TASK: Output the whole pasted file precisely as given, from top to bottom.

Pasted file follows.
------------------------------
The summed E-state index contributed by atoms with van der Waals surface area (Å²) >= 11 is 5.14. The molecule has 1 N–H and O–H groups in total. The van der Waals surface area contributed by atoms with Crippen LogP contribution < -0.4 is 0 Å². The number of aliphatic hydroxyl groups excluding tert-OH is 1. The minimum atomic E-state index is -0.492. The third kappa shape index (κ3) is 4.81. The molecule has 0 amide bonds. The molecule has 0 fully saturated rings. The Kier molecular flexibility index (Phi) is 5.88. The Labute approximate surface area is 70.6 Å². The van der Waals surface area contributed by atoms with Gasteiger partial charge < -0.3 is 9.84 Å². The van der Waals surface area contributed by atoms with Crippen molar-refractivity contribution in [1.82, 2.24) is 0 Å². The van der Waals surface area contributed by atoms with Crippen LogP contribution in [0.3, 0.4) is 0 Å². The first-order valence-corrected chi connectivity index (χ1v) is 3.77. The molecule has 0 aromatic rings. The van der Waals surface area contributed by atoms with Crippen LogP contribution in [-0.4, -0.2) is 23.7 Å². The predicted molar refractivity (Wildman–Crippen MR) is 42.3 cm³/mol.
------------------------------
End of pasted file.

The summed E-state index contributed by atoms with van der Waals surface area (Å²) >= 11 is 5.14. The molecule has 1 N–H and O–H groups in total. The van der Waals surface area contributed by atoms with Crippen LogP contribution < -0.4 is 0 Å². The number of aliphatic hydroxyl groups excluding tert-OH is 1. The minimum atomic E-state index is -0.492. The third kappa shape index (κ3) is 4.81. The molecule has 0 amide bonds. The molecule has 0 fully saturated rings. The Kier molecular flexibility index (Phi) is 5.88. The Labute approximate surface area is 70.6 Å². The van der Waals surface area contributed by atoms with Gasteiger partial charge < -0.3 is 9.84 Å². The van der Waals surface area contributed by atoms with Crippen molar-refractivity contribution in [1.82, 2.24) is 0 Å². The van der Waals surface area contributed by atoms with Crippen LogP contribution in [0.3, 0.4) is 0 Å². The first-order valence-corrected chi connectivity index (χ1v) is 3.77. The molecule has 0 aromatic rings. The van der Waals surface area contributed by atoms with Crippen LogP contribution in [-0.4, -0.2) is 23.7 Å². The predicted molar refractivity (Wildman–Crippen MR) is 42.3 cm³/mol.